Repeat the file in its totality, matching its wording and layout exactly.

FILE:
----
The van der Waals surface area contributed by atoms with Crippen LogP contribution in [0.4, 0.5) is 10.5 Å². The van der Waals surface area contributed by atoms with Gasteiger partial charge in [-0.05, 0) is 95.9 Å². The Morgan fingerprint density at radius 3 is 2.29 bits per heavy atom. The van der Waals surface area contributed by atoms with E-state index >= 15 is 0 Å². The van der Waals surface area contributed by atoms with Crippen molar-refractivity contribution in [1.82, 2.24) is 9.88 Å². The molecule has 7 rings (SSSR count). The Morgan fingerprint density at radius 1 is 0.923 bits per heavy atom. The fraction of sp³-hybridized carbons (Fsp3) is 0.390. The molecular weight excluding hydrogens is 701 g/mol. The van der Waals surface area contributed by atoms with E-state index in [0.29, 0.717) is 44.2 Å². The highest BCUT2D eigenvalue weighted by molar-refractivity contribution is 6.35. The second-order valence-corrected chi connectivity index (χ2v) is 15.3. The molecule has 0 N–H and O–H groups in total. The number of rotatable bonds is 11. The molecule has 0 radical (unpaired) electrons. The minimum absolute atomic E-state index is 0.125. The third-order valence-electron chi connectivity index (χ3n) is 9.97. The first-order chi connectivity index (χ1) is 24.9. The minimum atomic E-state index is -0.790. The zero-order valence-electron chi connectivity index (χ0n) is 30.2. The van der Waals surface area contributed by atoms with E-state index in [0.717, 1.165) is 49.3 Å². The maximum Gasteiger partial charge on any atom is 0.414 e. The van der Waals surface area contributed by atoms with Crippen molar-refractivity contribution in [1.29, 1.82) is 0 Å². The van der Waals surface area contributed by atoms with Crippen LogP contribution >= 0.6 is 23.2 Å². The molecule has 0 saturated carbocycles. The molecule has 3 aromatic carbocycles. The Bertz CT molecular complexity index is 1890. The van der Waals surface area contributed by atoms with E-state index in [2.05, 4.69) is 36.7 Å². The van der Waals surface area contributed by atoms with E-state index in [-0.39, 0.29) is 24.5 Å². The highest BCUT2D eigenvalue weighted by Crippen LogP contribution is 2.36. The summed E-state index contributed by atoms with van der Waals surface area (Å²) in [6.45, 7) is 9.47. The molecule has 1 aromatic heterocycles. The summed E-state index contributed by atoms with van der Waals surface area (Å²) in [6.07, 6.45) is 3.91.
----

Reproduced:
The van der Waals surface area contributed by atoms with Crippen LogP contribution in [0.4, 0.5) is 10.5 Å². The van der Waals surface area contributed by atoms with Gasteiger partial charge in [-0.05, 0) is 95.9 Å². The Morgan fingerprint density at radius 3 is 2.29 bits per heavy atom. The van der Waals surface area contributed by atoms with E-state index >= 15 is 0 Å². The van der Waals surface area contributed by atoms with Crippen molar-refractivity contribution in [1.82, 2.24) is 9.88 Å². The molecule has 7 rings (SSSR count). The Morgan fingerprint density at radius 1 is 0.923 bits per heavy atom. The fraction of sp³-hybridized carbons (Fsp3) is 0.390. The molecular weight excluding hydrogens is 701 g/mol. The van der Waals surface area contributed by atoms with E-state index in [0.29, 0.717) is 44.2 Å². The highest BCUT2D eigenvalue weighted by molar-refractivity contribution is 6.35. The second-order valence-corrected chi connectivity index (χ2v) is 15.3. The molecule has 0 N–H and O–H groups in total. The number of rotatable bonds is 11. The molecule has 0 radical (unpaired) electrons. The minimum absolute atomic E-state index is 0.125. The third-order valence-electron chi connectivity index (χ3n) is 9.97. The first-order chi connectivity index (χ1) is 24.9. The minimum atomic E-state index is -0.790. The zero-order valence-electron chi connectivity index (χ0n) is 30.2. The van der Waals surface area contributed by atoms with E-state index in [0.717, 1.165) is 49.3 Å². The maximum Gasteiger partial charge on any atom is 0.414 e. The van der Waals surface area contributed by atoms with Crippen molar-refractivity contribution in [1.29, 1.82) is 0 Å². The van der Waals surface area contributed by atoms with Crippen LogP contribution >= 0.6 is 23.2 Å². The molecule has 0 saturated carbocycles. The molecule has 3 aromatic carbocycles. The Bertz CT molecular complexity index is 1890. The van der Waals surface area contributed by atoms with E-state index in [2.05, 4.69) is 36.7 Å². The van der Waals surface area contributed by atoms with E-state index in [-0.39, 0.29) is 24.5 Å². The highest BCUT2D eigenvalue weighted by Crippen LogP contribution is 2.36. The summed E-state index contributed by atoms with van der Waals surface area (Å²) in [6.45, 7) is 9.47. The molecule has 1 aromatic heterocycles. The summed E-state index contributed by atoms with van der Waals surface area (Å²) in [6.07, 6.45) is 3.91.